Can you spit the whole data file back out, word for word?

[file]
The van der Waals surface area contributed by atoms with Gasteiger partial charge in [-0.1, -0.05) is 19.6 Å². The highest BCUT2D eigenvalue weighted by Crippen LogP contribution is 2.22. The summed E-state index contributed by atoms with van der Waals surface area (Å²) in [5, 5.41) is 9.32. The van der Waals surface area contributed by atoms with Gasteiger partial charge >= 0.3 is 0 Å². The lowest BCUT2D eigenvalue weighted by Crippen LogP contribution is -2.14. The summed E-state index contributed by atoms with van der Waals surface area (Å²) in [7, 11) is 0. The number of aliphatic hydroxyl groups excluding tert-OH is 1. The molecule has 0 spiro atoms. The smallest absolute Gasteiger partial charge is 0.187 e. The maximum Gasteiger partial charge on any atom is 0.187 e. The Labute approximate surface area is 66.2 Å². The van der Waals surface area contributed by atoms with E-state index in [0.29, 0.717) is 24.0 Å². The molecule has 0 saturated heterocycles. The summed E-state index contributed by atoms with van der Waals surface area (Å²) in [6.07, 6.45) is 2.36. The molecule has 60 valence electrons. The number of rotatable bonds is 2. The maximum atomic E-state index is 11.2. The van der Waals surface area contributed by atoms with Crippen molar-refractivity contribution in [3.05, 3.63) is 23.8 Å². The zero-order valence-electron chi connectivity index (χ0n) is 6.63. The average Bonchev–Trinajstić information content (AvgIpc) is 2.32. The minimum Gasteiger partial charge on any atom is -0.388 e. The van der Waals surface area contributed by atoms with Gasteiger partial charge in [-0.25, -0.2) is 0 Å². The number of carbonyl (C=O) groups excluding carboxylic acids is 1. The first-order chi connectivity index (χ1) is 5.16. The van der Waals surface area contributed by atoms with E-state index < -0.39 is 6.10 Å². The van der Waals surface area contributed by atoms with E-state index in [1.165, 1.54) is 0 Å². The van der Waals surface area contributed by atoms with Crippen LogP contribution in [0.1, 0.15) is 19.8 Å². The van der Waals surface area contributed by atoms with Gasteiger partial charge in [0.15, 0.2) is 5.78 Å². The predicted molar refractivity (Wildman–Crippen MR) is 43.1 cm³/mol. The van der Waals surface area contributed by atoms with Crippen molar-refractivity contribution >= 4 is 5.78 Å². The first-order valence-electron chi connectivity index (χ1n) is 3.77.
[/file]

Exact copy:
The van der Waals surface area contributed by atoms with Gasteiger partial charge in [-0.1, -0.05) is 19.6 Å². The highest BCUT2D eigenvalue weighted by Crippen LogP contribution is 2.22. The summed E-state index contributed by atoms with van der Waals surface area (Å²) in [5, 5.41) is 9.32. The van der Waals surface area contributed by atoms with Gasteiger partial charge >= 0.3 is 0 Å². The lowest BCUT2D eigenvalue weighted by Crippen LogP contribution is -2.14. The summed E-state index contributed by atoms with van der Waals surface area (Å²) in [7, 11) is 0. The number of aliphatic hydroxyl groups excluding tert-OH is 1. The molecule has 0 spiro atoms. The smallest absolute Gasteiger partial charge is 0.187 e. The maximum Gasteiger partial charge on any atom is 0.187 e. The Labute approximate surface area is 66.2 Å². The van der Waals surface area contributed by atoms with E-state index in [0.29, 0.717) is 24.0 Å². The molecule has 0 saturated heterocycles. The summed E-state index contributed by atoms with van der Waals surface area (Å²) in [6.07, 6.45) is 2.36. The molecule has 60 valence electrons. The number of rotatable bonds is 2. The maximum atomic E-state index is 11.2. The van der Waals surface area contributed by atoms with Crippen molar-refractivity contribution in [3.05, 3.63) is 23.8 Å². The zero-order valence-electron chi connectivity index (χ0n) is 6.63. The average Bonchev–Trinajstić information content (AvgIpc) is 2.32. The minimum Gasteiger partial charge on any atom is -0.388 e. The van der Waals surface area contributed by atoms with Gasteiger partial charge in [-0.25, -0.2) is 0 Å². The number of carbonyl (C=O) groups excluding carboxylic acids is 1. The first-order chi connectivity index (χ1) is 5.16. The van der Waals surface area contributed by atoms with E-state index < -0.39 is 6.10 Å². The van der Waals surface area contributed by atoms with E-state index in [1.165, 1.54) is 0 Å². The van der Waals surface area contributed by atoms with Crippen LogP contribution in [0.1, 0.15) is 19.8 Å². The van der Waals surface area contributed by atoms with Gasteiger partial charge in [0.15, 0.2) is 5.78 Å². The predicted molar refractivity (Wildman–Crippen MR) is 43.1 cm³/mol. The van der Waals surface area contributed by atoms with Crippen molar-refractivity contribution >= 4 is 5.78 Å². The first-order valence-electron chi connectivity index (χ1n) is 3.77.